Does the above mean that we should equate emotional and sensation-pain on that score, by thinking that if sensation-pain is not about itself, it should be about things or events in the world? No, a better way to approach this matter is by rethinking what is involved in the claim that the phenomenon of pain is intentional. Consider how we tell the difference between a stomachache and a headache. At a very basic level, the difference lies in the fact that in the former case the pain comes from the stomach, and in the latter from the head. By recasting this in intentional terms, we may say that in the former case our conscious awareness is directed at the stomach area, and in the latter at our head. What is intentional, in other words, is the conscious activity by which a subject experiences a particular area — lying within her (apparent) bodily limits (save cases of phantom limb pains) — in a particular mode, i.e., painfully (cf. Hatzimoysis 2003). A pain, or any other sensation phenomenon, is intentional not because the sensation is about itself. Rather, to have a sensation is to be ‘conscious of’ (and thus, your conscious awareness to be ‘about’, or to be ‘directed towards’) a bodily spot in a certain way.
In this connexion it is worth noting Radden’s proviso that, unlike sensation-pains, emotional-pains are ‘fully and richly intentional’ if they are not ‘objectless’, i.e., only when they are intentional. That, of course, implies that, according to her, emotional-pains (or, indeed, emotional feelings of either positive or negative valence) can be non-intentional. The main pressure against the intentionality of emotion comes from the case of moods, i.e., of affective phenomena characterized by an apparent lack, or at least by a non-specificity, of target. However, as Radden very eloquently explains in connection with Heidegger’s account of Stimmung, that view of moods as objectless, or at best self-involved and inward-looking affections, is far from obvious (cf. Hatzimoysis 2009). Further, in the relevant part of the Introductory chapter to the volume, she concisely presents the main grounds for supporting the view that moods are paradigmatically intentional states, indeed the primordial ways of ‘being attuned to’, or ‘experiencing the world’. Whatever the truth about that matter, my worry is that it was not clear (at least, to me) what Radden’s considered view is on this topic. Are all emotional phenomena intentional or not? If not, is it because moods — contrary to what phenomenologists think — are non-intentional states? As far as melancholy, melancholia and depression are concerned, can we articulate a clear answer to that perplexing question? Perhaps the jury is still out on that issue. It would be important, though, to see how Radden would cast her vote — her purview of the case is among the most authoritative in contemporary literature.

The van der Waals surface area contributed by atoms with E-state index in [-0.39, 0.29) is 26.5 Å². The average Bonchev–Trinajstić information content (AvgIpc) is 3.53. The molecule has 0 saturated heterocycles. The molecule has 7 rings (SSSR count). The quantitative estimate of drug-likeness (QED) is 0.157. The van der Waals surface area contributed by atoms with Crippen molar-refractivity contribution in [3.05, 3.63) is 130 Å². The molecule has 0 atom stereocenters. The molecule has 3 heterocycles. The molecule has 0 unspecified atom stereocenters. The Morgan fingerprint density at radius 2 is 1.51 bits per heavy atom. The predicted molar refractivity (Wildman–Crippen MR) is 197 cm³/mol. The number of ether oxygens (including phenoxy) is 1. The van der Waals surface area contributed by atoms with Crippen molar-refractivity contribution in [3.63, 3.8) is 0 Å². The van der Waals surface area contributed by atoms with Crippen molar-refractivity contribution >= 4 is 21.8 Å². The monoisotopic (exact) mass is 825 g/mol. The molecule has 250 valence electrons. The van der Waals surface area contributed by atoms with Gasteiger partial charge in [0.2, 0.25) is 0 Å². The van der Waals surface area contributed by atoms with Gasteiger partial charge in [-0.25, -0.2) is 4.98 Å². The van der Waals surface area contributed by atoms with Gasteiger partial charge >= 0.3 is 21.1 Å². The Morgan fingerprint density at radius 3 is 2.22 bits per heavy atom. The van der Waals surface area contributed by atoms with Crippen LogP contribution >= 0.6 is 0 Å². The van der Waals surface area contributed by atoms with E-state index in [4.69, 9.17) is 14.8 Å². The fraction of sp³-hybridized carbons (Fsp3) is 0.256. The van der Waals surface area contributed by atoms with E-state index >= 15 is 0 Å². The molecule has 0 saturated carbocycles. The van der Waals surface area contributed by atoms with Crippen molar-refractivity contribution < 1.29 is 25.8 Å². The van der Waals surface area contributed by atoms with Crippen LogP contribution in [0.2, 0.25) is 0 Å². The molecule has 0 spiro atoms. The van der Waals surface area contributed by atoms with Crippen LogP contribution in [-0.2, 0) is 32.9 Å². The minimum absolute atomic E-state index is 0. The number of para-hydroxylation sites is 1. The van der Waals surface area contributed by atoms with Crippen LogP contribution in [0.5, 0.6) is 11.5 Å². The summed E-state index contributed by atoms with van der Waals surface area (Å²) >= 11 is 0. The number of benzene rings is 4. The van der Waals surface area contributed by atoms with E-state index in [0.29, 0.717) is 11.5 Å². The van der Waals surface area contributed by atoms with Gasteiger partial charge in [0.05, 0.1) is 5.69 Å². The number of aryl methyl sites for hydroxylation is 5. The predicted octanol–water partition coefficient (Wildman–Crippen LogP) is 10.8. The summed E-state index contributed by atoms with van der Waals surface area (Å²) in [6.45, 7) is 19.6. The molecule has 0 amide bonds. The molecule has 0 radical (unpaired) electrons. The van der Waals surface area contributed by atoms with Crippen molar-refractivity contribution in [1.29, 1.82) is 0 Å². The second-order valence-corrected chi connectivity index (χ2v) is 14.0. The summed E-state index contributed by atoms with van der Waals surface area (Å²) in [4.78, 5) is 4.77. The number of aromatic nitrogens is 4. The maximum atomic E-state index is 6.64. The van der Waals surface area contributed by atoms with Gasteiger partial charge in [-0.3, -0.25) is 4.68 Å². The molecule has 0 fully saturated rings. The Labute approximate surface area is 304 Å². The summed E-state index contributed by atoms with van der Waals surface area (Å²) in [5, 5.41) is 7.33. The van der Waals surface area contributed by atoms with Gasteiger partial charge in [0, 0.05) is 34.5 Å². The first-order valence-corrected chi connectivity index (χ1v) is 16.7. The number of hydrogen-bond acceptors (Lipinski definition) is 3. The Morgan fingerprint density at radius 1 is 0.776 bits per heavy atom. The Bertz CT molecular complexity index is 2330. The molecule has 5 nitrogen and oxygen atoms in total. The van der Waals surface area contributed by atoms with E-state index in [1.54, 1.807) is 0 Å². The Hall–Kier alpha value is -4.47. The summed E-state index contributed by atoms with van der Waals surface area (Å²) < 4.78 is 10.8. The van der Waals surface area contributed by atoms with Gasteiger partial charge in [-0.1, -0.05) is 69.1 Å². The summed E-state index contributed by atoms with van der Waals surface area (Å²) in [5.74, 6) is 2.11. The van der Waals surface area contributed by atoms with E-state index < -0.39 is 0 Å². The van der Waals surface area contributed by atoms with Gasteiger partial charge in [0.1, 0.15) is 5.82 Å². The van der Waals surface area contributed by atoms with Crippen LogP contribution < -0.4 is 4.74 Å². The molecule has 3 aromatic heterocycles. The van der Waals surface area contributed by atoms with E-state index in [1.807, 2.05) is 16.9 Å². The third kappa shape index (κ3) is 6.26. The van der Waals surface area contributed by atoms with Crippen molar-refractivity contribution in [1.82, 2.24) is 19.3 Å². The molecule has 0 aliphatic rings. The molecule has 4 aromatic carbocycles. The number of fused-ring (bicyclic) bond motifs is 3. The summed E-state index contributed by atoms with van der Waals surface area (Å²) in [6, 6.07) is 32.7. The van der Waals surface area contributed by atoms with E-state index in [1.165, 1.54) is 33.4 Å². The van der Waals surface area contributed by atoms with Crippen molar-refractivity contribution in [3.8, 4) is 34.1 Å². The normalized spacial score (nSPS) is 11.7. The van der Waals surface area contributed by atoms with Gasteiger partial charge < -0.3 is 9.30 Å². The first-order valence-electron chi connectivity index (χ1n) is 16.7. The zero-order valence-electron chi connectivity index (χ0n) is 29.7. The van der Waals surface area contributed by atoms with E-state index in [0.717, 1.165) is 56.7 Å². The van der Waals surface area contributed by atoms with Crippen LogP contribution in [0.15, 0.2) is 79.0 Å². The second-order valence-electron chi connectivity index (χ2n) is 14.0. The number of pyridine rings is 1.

Hatzimoysis, A. (2003) ‘Emotional Feelings and Intentionalism’, in Anthony Hatzimoysis, ed. Philosophy and the Emotions (Cambridge University Press).
Hatzimoysis, A. (2009) ‘Emotions in Heidegger and Sartre’, in Peter Goldie, ed. Oxford Handbook of Philosophy of Emotions (Oxford University Press).